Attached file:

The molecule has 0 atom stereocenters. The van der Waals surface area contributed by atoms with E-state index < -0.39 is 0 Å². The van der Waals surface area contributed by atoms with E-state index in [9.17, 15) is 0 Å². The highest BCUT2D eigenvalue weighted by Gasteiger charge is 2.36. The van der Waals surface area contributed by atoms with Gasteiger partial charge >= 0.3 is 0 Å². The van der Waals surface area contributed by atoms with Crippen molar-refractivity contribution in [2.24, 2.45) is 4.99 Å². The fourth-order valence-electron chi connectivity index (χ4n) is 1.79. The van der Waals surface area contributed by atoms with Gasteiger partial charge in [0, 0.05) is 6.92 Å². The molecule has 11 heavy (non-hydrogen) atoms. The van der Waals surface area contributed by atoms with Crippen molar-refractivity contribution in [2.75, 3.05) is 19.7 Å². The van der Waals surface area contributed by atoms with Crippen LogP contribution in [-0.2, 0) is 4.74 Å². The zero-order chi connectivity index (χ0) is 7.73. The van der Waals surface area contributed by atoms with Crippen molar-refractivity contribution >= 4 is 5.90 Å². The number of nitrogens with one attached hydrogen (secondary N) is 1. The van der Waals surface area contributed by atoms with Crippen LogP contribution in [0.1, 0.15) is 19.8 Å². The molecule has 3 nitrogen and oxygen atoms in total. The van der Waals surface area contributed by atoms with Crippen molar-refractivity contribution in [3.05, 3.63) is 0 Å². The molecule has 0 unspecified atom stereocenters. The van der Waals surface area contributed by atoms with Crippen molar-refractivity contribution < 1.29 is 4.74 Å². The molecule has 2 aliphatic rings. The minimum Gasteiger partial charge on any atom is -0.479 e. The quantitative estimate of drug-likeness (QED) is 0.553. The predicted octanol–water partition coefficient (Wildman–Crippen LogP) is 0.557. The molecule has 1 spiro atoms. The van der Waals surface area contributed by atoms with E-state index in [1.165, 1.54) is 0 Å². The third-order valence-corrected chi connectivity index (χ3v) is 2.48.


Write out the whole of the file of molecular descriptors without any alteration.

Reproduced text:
The molecule has 0 atom stereocenters. The van der Waals surface area contributed by atoms with E-state index < -0.39 is 0 Å². The van der Waals surface area contributed by atoms with E-state index in [9.17, 15) is 0 Å². The highest BCUT2D eigenvalue weighted by Gasteiger charge is 2.36. The van der Waals surface area contributed by atoms with Gasteiger partial charge >= 0.3 is 0 Å². The van der Waals surface area contributed by atoms with Crippen molar-refractivity contribution in [2.24, 2.45) is 4.99 Å². The fourth-order valence-electron chi connectivity index (χ4n) is 1.79. The van der Waals surface area contributed by atoms with Gasteiger partial charge in [0, 0.05) is 6.92 Å². The molecule has 11 heavy (non-hydrogen) atoms. The van der Waals surface area contributed by atoms with Crippen molar-refractivity contribution in [2.75, 3.05) is 19.7 Å². The van der Waals surface area contributed by atoms with Crippen LogP contribution in [-0.2, 0) is 4.74 Å². The zero-order chi connectivity index (χ0) is 7.73. The van der Waals surface area contributed by atoms with Crippen molar-refractivity contribution >= 4 is 5.90 Å². The number of nitrogens with one attached hydrogen (secondary N) is 1. The van der Waals surface area contributed by atoms with Crippen LogP contribution in [0.1, 0.15) is 19.8 Å². The molecule has 3 nitrogen and oxygen atoms in total. The van der Waals surface area contributed by atoms with Crippen molar-refractivity contribution in [3.05, 3.63) is 0 Å². The molecule has 0 unspecified atom stereocenters. The van der Waals surface area contributed by atoms with Crippen molar-refractivity contribution < 1.29 is 4.74 Å². The molecule has 2 aliphatic rings. The minimum Gasteiger partial charge on any atom is -0.479 e. The quantitative estimate of drug-likeness (QED) is 0.553. The predicted octanol–water partition coefficient (Wildman–Crippen LogP) is 0.557. The molecule has 1 spiro atoms. The van der Waals surface area contributed by atoms with E-state index in [1.165, 1.54) is 0 Å². The third-order valence-corrected chi connectivity index (χ3v) is 2.48.